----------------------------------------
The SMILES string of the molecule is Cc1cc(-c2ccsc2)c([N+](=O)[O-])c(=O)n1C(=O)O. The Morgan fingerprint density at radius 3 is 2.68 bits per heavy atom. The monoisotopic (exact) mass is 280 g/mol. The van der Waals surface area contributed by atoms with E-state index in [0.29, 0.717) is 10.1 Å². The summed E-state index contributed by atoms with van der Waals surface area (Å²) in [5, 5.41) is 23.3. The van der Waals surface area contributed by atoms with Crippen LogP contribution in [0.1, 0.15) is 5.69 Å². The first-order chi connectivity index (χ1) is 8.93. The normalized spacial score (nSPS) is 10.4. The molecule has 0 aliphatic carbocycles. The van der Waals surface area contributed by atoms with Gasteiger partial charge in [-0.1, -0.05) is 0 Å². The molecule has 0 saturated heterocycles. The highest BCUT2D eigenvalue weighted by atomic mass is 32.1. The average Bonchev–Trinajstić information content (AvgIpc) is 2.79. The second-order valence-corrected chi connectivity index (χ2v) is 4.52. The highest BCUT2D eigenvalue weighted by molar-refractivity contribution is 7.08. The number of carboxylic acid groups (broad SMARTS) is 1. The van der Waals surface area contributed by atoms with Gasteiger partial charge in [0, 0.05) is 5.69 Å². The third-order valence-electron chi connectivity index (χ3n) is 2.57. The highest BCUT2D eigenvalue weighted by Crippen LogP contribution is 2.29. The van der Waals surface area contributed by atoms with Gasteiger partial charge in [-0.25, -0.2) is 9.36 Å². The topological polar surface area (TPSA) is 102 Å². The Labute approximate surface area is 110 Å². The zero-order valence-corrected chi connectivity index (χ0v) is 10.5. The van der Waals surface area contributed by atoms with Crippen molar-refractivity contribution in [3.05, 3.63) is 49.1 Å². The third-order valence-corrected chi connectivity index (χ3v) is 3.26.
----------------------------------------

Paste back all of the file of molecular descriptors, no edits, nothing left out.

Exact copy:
The SMILES string of the molecule is Cc1cc(-c2ccsc2)c([N+](=O)[O-])c(=O)n1C(=O)O. The Morgan fingerprint density at radius 3 is 2.68 bits per heavy atom. The monoisotopic (exact) mass is 280 g/mol. The van der Waals surface area contributed by atoms with E-state index in [0.29, 0.717) is 10.1 Å². The summed E-state index contributed by atoms with van der Waals surface area (Å²) in [5, 5.41) is 23.3. The van der Waals surface area contributed by atoms with Crippen LogP contribution in [0.1, 0.15) is 5.69 Å². The first-order chi connectivity index (χ1) is 8.93. The normalized spacial score (nSPS) is 10.4. The molecule has 0 aliphatic carbocycles. The van der Waals surface area contributed by atoms with Gasteiger partial charge in [-0.1, -0.05) is 0 Å². The molecule has 0 saturated heterocycles. The highest BCUT2D eigenvalue weighted by atomic mass is 32.1. The average Bonchev–Trinajstić information content (AvgIpc) is 2.79. The second-order valence-corrected chi connectivity index (χ2v) is 4.52. The highest BCUT2D eigenvalue weighted by molar-refractivity contribution is 7.08. The number of carboxylic acid groups (broad SMARTS) is 1. The van der Waals surface area contributed by atoms with Gasteiger partial charge in [0, 0.05) is 5.69 Å². The third-order valence-electron chi connectivity index (χ3n) is 2.57. The highest BCUT2D eigenvalue weighted by Crippen LogP contribution is 2.29. The van der Waals surface area contributed by atoms with Gasteiger partial charge in [-0.25, -0.2) is 9.36 Å². The topological polar surface area (TPSA) is 102 Å². The Labute approximate surface area is 110 Å². The zero-order valence-corrected chi connectivity index (χ0v) is 10.5. The van der Waals surface area contributed by atoms with Crippen molar-refractivity contribution in [3.05, 3.63) is 49.1 Å². The third-order valence-corrected chi connectivity index (χ3v) is 3.26.